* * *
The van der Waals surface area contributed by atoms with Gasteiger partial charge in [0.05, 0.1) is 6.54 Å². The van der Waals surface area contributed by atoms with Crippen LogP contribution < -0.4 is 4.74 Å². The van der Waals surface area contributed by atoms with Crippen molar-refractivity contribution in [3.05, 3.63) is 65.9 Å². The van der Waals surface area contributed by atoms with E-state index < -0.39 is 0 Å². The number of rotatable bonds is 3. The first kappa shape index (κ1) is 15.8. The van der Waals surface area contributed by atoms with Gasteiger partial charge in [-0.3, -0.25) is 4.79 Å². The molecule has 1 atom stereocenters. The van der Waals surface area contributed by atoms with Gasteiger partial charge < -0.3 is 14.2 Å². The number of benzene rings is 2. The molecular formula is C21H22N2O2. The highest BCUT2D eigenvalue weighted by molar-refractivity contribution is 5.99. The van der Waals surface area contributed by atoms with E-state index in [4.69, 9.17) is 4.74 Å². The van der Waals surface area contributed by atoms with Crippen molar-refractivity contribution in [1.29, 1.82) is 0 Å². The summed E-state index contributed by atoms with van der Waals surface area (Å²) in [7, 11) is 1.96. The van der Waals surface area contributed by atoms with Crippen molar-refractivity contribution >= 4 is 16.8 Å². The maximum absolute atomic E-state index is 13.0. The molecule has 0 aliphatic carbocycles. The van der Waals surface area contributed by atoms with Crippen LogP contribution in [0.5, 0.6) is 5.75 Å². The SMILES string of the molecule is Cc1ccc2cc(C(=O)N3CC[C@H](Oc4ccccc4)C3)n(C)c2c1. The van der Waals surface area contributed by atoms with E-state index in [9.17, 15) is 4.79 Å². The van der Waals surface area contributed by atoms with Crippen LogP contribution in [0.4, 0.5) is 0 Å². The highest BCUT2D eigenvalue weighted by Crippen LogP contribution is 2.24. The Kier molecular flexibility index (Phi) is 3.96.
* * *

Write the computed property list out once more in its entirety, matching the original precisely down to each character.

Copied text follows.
The van der Waals surface area contributed by atoms with Gasteiger partial charge in [0.05, 0.1) is 6.54 Å². The van der Waals surface area contributed by atoms with Crippen LogP contribution < -0.4 is 4.74 Å². The van der Waals surface area contributed by atoms with Crippen molar-refractivity contribution in [3.05, 3.63) is 65.9 Å². The van der Waals surface area contributed by atoms with E-state index < -0.39 is 0 Å². The number of rotatable bonds is 3. The first kappa shape index (κ1) is 15.8. The van der Waals surface area contributed by atoms with Gasteiger partial charge in [-0.3, -0.25) is 4.79 Å². The molecule has 1 atom stereocenters. The van der Waals surface area contributed by atoms with Gasteiger partial charge < -0.3 is 14.2 Å². The number of benzene rings is 2. The molecular formula is C21H22N2O2. The highest BCUT2D eigenvalue weighted by molar-refractivity contribution is 5.99. The van der Waals surface area contributed by atoms with E-state index in [4.69, 9.17) is 4.74 Å². The van der Waals surface area contributed by atoms with Crippen molar-refractivity contribution in [1.29, 1.82) is 0 Å². The summed E-state index contributed by atoms with van der Waals surface area (Å²) in [7, 11) is 1.96. The van der Waals surface area contributed by atoms with Crippen molar-refractivity contribution >= 4 is 16.8 Å². The maximum absolute atomic E-state index is 13.0. The molecule has 0 aliphatic carbocycles. The van der Waals surface area contributed by atoms with Crippen LogP contribution in [0.5, 0.6) is 5.75 Å². The SMILES string of the molecule is Cc1ccc2cc(C(=O)N3CC[C@H](Oc4ccccc4)C3)n(C)c2c1. The van der Waals surface area contributed by atoms with E-state index in [9.17, 15) is 4.79 Å². The van der Waals surface area contributed by atoms with Crippen LogP contribution in [0.4, 0.5) is 0 Å². The highest BCUT2D eigenvalue weighted by Crippen LogP contribution is 2.24. The Kier molecular flexibility index (Phi) is 3.96.